John Hood, who blogs frequently on National Review’s The Corner, points out a clarifying quote about taxes:
There may be no clearer exposition of the difference between conservatives and liberals on fiscal policy than this quote in The Wall Street Journal:
“There are two things the tax code is supposed to do: raise enough revenue to support the government and smooth the rough edges of capitalism,” said Bob McIntyre of Citizens for Tax Justice, a leading voice in Democratic tax circles.
Actually, there’s only one thing the tax code is supposed to do: raise sufficient revenue for the government to carry out its legitimate, limited tasks.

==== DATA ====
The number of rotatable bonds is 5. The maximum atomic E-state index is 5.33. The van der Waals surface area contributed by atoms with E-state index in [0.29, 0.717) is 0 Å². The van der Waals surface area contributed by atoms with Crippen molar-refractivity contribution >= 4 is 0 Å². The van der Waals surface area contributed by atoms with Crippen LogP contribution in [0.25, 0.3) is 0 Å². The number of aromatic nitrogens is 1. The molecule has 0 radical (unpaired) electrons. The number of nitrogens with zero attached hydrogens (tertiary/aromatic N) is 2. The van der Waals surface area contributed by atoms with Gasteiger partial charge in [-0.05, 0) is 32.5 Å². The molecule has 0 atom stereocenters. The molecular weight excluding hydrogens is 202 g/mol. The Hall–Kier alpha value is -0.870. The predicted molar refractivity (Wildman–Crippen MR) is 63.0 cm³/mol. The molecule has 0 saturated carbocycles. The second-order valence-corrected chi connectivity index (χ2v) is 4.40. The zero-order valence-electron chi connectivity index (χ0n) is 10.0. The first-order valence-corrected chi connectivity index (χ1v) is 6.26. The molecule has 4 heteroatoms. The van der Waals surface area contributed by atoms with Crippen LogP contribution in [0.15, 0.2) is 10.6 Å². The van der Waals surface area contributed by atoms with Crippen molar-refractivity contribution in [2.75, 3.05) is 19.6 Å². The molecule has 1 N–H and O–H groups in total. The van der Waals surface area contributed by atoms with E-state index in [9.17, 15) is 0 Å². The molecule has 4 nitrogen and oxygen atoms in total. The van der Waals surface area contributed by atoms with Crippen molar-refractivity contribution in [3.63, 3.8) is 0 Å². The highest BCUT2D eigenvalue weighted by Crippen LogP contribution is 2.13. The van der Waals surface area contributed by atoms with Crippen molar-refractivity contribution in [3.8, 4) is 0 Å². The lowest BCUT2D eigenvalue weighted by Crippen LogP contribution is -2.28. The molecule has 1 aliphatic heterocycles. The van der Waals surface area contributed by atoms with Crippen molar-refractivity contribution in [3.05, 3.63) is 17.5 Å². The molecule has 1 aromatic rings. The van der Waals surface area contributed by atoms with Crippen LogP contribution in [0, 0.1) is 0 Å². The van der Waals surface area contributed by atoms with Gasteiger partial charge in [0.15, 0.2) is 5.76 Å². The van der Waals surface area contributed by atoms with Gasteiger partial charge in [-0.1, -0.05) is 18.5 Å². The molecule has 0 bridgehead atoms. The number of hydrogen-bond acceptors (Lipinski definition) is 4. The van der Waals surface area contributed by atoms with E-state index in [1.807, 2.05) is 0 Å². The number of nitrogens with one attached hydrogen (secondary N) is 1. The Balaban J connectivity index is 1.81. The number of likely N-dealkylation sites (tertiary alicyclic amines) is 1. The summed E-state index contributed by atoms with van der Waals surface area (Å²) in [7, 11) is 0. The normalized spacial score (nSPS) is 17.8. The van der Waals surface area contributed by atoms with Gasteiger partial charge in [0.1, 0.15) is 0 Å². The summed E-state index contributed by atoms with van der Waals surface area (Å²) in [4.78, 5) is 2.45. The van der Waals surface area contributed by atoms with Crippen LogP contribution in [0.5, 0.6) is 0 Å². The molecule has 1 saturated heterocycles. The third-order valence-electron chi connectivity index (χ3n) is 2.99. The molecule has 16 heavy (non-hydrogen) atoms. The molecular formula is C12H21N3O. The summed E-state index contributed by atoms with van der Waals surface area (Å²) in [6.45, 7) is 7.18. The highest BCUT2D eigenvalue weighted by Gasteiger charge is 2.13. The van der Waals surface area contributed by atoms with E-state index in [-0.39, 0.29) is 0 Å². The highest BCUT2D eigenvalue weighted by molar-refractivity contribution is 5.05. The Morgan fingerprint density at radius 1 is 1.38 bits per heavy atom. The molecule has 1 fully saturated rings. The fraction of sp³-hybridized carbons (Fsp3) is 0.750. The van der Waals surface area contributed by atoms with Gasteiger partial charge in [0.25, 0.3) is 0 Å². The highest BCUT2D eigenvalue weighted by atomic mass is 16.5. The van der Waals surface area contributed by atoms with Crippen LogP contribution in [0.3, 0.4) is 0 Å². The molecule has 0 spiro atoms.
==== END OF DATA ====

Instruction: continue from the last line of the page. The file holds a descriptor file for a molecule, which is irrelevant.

Liberals are fond of saying that conservatives fixate too much on tax policy, but the reality is that the political debate so often touches the tax issue because it is foundational. Taxation is the most widely experienced manifestation of government’s power to coerce, which is its defining characteristic. My favorite formal definition of the state, by the way, is from economist and Nobel Laureate Douglass North : “A state is an organization with a comparative advantage in violence, extending over a geographic area whose boundaries are determined by its power to tax constituents.”